Farmer v. Wilson et al
MEMORANDUM OPINION AND ORDER granting defendant John Doe's 22 MOTION to Dismiss; the John Doe defendant(s) are dismissed from this action. Signed by Judge John T. Copenhaver, Jr. on 9/15/2014. (cc: counsel of record; any unrepresented parties) (taq)
UNITED STATES DISTRICT COURT
SOUTHERN DISTRICT OF WEST VIRGINIA
Civil Action No. 2:14-cv-13256
C.O. WILLIAM WILSON, individually and in
his official capacity as a correctional
officer of The West Virginia Regional Jail
and Correctional Facility Authority, and
CHIEF CORRECTIONAL OFFICER LT. LARRY BUNTING,
individually and in his official capacity, and
THE WEST VIRGINIA REGIONAL JAIL AND
CORRECTIONAL FACILITY AUTHORITY
an agency of the State of West Virginia, and
JOHN DOE, unknown person or persons,
MEMORANDUM OPINION AND ORDER
Pending is defendant John Doe’s motion to dismiss, filed
August 7, 2014. 1
Federal Rule of Civil Procedure 8(a)(2) requires that a
pleader provide “a short and plain statement of the claim
While the John Doe defendant(s) have not appeared, counsel for
the West Virginia Regional Jail and Correctional Facility
Authority, William E. Murray, has moved on their behalf for
dismissal. In the interests of expedience, and lacking any
objection from plaintiff as to the propriety of Mr. Murray’s
motion, he is deemed authorized to appear specially in order to
seek dismissal of the John Doe defendants.
showing . . . entitle[ment] to relief.”
Fed. R. Civ. P.
8(a)(2); Erickson v. Pardus, 551 U.S. 89, 93 (2007).
12(b)(6) correspondingly permits a defendant to challenge a
complaint when it “fail[s] to state a claim upon which relief
can be granted . . . .”
Fed. R. Civ. P. 12(b)(6).
“short and plain statement” must provide “‘fair notice of what
the . . . claim is and the grounds upon which it rests.’”
Atlantic Corp. v. Twombly, 550 U.S. 544, 545 (2007)(quoting
Conley v. Gibson, 355 U.S. 41, 47 (1957), overruled on other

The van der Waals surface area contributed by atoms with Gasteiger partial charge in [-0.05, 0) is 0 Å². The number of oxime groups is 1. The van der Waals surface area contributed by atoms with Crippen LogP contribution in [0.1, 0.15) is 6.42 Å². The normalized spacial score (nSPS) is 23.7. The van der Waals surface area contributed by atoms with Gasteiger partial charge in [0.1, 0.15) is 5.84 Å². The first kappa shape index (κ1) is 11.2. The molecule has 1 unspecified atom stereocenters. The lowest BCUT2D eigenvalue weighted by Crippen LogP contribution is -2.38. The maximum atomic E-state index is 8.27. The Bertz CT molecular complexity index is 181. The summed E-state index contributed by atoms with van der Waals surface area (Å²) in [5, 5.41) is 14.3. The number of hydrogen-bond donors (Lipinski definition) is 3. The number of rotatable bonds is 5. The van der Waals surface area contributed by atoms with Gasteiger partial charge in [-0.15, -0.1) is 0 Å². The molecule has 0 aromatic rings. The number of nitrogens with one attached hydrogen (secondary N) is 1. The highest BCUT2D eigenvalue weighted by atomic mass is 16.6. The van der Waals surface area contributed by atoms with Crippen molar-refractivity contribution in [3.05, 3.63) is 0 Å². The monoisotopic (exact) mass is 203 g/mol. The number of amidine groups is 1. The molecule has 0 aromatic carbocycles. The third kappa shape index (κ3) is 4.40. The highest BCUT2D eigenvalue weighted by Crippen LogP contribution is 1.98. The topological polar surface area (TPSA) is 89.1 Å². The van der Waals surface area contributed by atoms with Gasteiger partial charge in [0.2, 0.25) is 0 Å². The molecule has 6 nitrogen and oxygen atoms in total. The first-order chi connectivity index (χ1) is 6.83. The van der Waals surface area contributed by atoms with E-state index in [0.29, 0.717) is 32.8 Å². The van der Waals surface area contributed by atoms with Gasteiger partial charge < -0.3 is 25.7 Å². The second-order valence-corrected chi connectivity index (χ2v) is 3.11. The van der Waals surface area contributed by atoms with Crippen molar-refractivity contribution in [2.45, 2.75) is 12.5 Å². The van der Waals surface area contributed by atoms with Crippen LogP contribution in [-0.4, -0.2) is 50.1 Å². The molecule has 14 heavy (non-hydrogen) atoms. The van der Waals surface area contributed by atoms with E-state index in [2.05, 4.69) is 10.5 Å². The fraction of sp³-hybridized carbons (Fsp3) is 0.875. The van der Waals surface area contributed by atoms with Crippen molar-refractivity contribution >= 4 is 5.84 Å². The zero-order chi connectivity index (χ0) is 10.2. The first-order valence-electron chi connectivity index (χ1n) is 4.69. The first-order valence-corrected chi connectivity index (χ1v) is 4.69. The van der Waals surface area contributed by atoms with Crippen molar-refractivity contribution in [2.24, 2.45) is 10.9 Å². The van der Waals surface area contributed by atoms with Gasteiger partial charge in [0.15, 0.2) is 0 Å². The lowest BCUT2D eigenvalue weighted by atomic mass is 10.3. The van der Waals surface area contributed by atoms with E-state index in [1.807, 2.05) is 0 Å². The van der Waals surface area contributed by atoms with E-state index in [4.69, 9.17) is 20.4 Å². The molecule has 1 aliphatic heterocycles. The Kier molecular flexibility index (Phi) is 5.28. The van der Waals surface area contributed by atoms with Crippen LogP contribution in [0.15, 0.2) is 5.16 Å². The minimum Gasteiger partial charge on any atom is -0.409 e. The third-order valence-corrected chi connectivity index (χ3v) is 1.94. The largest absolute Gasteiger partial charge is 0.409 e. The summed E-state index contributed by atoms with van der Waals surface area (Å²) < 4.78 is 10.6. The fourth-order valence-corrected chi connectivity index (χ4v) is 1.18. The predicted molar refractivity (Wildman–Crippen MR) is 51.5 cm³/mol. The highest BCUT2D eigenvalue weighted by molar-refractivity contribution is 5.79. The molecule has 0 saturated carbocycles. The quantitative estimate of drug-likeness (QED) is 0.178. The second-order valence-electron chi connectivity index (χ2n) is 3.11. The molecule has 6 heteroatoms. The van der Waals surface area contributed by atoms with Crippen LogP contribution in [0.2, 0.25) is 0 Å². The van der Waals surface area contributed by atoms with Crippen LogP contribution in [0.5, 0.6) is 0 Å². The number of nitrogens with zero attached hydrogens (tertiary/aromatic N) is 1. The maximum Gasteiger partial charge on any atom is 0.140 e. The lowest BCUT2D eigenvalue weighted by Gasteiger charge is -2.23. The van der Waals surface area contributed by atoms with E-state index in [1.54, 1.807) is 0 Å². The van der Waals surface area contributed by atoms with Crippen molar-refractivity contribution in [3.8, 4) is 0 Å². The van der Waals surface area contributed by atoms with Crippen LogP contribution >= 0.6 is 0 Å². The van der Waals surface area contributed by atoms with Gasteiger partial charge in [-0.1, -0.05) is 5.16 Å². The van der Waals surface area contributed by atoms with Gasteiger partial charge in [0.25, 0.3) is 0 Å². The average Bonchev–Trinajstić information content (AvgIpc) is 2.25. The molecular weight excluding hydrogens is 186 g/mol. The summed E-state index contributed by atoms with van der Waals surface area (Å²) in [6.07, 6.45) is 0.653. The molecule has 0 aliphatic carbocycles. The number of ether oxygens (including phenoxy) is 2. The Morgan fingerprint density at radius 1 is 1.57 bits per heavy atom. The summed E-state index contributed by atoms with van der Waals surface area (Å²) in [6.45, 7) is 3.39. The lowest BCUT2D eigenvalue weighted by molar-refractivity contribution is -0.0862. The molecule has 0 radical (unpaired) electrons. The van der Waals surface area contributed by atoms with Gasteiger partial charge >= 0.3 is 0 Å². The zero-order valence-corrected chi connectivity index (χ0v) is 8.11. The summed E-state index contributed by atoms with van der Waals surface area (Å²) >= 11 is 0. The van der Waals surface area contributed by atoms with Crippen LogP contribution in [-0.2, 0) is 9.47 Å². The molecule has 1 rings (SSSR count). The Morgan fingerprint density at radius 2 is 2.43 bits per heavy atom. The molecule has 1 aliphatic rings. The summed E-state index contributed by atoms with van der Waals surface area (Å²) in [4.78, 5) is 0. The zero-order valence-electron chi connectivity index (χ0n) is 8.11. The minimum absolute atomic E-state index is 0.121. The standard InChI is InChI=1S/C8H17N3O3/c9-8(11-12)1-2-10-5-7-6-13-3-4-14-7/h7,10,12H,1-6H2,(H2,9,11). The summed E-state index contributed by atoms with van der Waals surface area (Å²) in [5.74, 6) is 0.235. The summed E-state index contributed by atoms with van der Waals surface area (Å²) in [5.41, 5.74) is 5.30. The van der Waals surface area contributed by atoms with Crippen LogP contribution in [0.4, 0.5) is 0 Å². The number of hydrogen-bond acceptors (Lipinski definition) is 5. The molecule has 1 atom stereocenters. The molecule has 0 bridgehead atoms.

grounds, Twombly, 550 U.S. at 563).
In order to survive a
motion to dismiss, “a complaint must contain sufficient factual
matter, accepted as true, to ‘state a claim to relief that is
plausible on its face.’”
Ashcroft v. Iqbal, 556 U.S. 662, 678
(2009) (quoting Twombly, 550 U.S. at 570).
“‘naked assertions’ devoid of ‘further factual enhancement’”
will not satisfy this standard.
The Federal Rules of Civil Procedure do not explicitly
provide for the filing of a complaint against an unknown John
Rule 10(a) directs that pleadings must “name all
the parties” and Rule 4(a)(1) requires that a summons “name...
all the parties” and “be directed to the defendant,” but neither
provides any guidance on what is permissible when the identity
of an opposing party is unknown.
Fed. R. Civ. P. 10(a); Fed. R.
Civ. P. 4(a)(1).
Though the use of a John Doe designation is
generally disfavored in the federal courts, there are
circumstances in which its use remains permissible.
Wright & Miller, Federal Practice and Procedure § 1659
(discussing disfavored status of John Doe defendants), see e.g.,
Colle v. Brazos County, Tex., 981 F.2d 237, 243 n. 20 (5th
Cir.1993), Gillespie v. Civiletti, 629 F.2d 637, 642 (9th Cir.
1980); but cf Wudtke v. Davel, 128 F.3d 1057, 1060 (7th
The United States Court of Appeals for the Fourth Circuit
has held, in pre-Twombley cases, that plaintiffs may, in some
instances, file suit against John Doe defendants.
Kennedy, 691 F.2d 196 (4th Cir. 1982). 3
See Schiff v.
Other federal courts
have continued to acknowledge the viability of naming John Doe
defendants, even after Twombley.
See e.g., Crowley v.
Bannister, 734 F.3d 967, 978 (9th Cir. 2013)(“ If the identity of
any defendant is unknown, ‘the plaintiff should be given an
The disfavor is most commonly expressed when a John Doe
designation is used in a case in federal court on diversity
grounds, wherein the unknown citizenship of the John Doe could
potentially divest the court of subject matter jurisdiction. See
13 Wright & Miller Federal Practice and Procedure § 3642 (“The
practice of naming John Doe defendants . . . has created some
subject matter jurisdiction problems for the federal courts in
states permitting the procedure” and “the John Doe device is
disfavored by many federal courts”).
See also Chidi Njoku v. Unknown Special Unit Staff, 217 F.3d 840
(4th Cir. 2000)(unpublished)
opportunity through discovery to identify the unknown
defendants’”)(quoting Gillespie, 629 F.2d at 642); Blakeslee v.
Clinton Cnty., 336 F. App'x 248, 250 (3d Cir. 2009)(“ Use of John
Doe defendants is permissible in certain situations until
reasonable discovery permits the true defendants to be
The Fourth Circuit has emphasized that the proper use of a
John Doe designation is as a placeholder in situations where the